Sam cycles Olympic Velodrome with us

Few memories of my illness

I don’t remember much from when I was in hospital with this awful cancer but I do have a few memories. My first memory was being pinned down by my parents for injections. I hated them. I would fight against having them every day, but they were vital for my survival and keeping on top of this horrible disease. I also have some good memories, running up and down the hallway with the other children on the ward. I didn’t let anything stop me being a little monkey. I am glad I don’t remember much because from what I have heard there weren’t many good moments – just constant worry. Anyway, I am now a healthy 16-year-old lad working hard at my A levels. I love playing football and am very sporty.

My amazing Olympic Velodrome experience

I am a proud supporter of Children with Cancer UK and love raising money for the charity. It’s a great charity and I think what they do is amazing. They also give me great opportunities to do some unbelievable things that you wouldn’t have thought were possible. On Thursday 11 September I was given the opportunity to go to the Olympic Velodrome and cycle around the track. Not only that, but I was then able to talk to Olympic gold medallist Rebecca Romero.
Cyclists going round a velodrome

I was very nervous

At the start of the day, well, I was really scared and not quite sure what to expect. I was nervous as well as buzzing. As we got closer and closer to the Olympic Park, that’s when I really became excited about my day even though I was still nervous about cycling round the track. When I saw the track I got even more nervous because of how high the track actually went. I didn’t expect such a gradient and couldn’t work out how cyclists didn’t fall off. I got changed into my cycling gear, health and safety was explained and finally I was sitting on my bike with my feet locked in knowing I couldn’t go back now. The trainer explained about how different the bike is to a normal road bike which worried me even more because I knew I needed to get used to this new bike and the new riding technique it required. Boom, we were off. My nerves vanished as I pushed onto the pedals. I got control of my bike and there was no stopping me. I started gingerly, which you would expect, but after a few laps I was flying. We were moving higher and higher up the track until I was virtually going round the most outer part of the track. At this point I was determined to do my very best. It felt like I had only been going for five minutes when the trainer told us to stop. I felt disappointed but also happy in a way – because I couldn’t feel my legs after all that pedalling!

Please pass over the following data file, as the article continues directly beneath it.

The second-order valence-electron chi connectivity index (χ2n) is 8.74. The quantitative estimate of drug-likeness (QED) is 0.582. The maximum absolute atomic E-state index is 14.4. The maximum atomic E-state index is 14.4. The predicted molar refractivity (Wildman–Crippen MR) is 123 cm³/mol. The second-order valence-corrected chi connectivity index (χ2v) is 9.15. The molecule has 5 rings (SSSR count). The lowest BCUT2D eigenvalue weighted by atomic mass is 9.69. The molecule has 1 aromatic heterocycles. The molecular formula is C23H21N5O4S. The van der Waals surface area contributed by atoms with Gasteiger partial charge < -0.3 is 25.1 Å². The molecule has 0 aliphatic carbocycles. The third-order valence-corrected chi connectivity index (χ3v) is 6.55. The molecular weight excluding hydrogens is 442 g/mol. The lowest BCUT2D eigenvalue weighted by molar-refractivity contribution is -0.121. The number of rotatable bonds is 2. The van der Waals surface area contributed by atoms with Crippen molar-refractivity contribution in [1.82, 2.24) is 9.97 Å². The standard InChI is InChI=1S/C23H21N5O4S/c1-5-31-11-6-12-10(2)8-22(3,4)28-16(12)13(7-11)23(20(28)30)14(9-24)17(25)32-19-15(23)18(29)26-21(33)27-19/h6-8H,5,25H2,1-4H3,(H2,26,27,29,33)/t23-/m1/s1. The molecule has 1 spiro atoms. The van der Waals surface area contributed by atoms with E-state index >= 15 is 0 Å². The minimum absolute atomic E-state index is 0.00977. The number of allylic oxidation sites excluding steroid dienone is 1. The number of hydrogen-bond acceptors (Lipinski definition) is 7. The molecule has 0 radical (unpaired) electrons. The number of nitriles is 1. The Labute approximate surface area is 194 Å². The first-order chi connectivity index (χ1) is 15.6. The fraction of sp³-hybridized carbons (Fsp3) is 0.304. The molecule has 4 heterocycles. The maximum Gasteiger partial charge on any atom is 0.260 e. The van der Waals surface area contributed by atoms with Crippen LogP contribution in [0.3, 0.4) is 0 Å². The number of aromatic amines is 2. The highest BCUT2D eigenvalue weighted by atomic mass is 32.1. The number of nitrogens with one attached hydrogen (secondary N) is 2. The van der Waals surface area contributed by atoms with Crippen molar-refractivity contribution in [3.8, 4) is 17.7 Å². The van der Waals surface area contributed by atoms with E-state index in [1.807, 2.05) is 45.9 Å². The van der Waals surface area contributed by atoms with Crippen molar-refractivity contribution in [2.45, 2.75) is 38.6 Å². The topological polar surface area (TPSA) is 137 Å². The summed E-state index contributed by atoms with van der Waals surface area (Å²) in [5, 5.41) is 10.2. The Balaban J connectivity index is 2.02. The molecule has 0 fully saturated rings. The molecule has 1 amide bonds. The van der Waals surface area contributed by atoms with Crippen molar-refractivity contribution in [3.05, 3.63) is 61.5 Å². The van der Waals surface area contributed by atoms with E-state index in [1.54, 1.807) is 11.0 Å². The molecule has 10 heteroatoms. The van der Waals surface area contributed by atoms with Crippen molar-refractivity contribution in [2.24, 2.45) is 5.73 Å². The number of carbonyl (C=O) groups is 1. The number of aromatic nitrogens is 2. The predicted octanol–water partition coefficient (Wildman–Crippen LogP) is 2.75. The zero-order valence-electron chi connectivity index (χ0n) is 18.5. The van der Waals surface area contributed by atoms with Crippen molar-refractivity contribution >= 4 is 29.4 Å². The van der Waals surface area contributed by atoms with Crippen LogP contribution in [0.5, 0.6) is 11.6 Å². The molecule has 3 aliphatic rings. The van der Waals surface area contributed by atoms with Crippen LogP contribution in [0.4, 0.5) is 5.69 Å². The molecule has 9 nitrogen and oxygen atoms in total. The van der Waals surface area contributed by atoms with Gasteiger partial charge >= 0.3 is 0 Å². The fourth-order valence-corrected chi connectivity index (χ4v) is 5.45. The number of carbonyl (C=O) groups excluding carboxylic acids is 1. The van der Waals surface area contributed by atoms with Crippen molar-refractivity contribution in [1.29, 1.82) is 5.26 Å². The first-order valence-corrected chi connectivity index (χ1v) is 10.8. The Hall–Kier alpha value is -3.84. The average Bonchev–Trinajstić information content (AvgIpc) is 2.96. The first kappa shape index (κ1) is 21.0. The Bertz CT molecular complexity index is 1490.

Two people at a velodrome with a medal

Meeting Rebecca Romero – an inspiration

I then got my opportunity, along with the other cyclists, to ask Rebecca Romero questions. She explained how she became both a silver medallist rower and a gold medallist cyclist. It was really interesting because what Rebecca achieved is very rare. You don’t hear of people getting medals in two different events. I was also struck that she only started rowing when she was 17. I would have thought that you would have to start much younger. But no, she got her opportunity later. I now believe that anything is possible in life and I really do think you should live for your dreams. Even with all the knock-backs and negative feedback, which Rebecca had a lot of, don’t give up on what you want to achieve in life. Rebecca was totally inspiring and it was a pleasure meeting her. I would like to say a massive thank you to Children with Cancer UK charity for giving me this wonderful opportunity. Read Sam’s Story
Newsletter icon
Newsletter icon

Sign up to our e-newsletter today

Sign up to our e-newsletter and receive exclusive stories straight to your inbox. You will also find out about our latest childhood cancer research news along with updates on our fundraising events, charity news and opportunities to support us. Don’t miss out!

By signing up to this newsletter I agree to receive general and financial appeal emails from Children with Cancer UK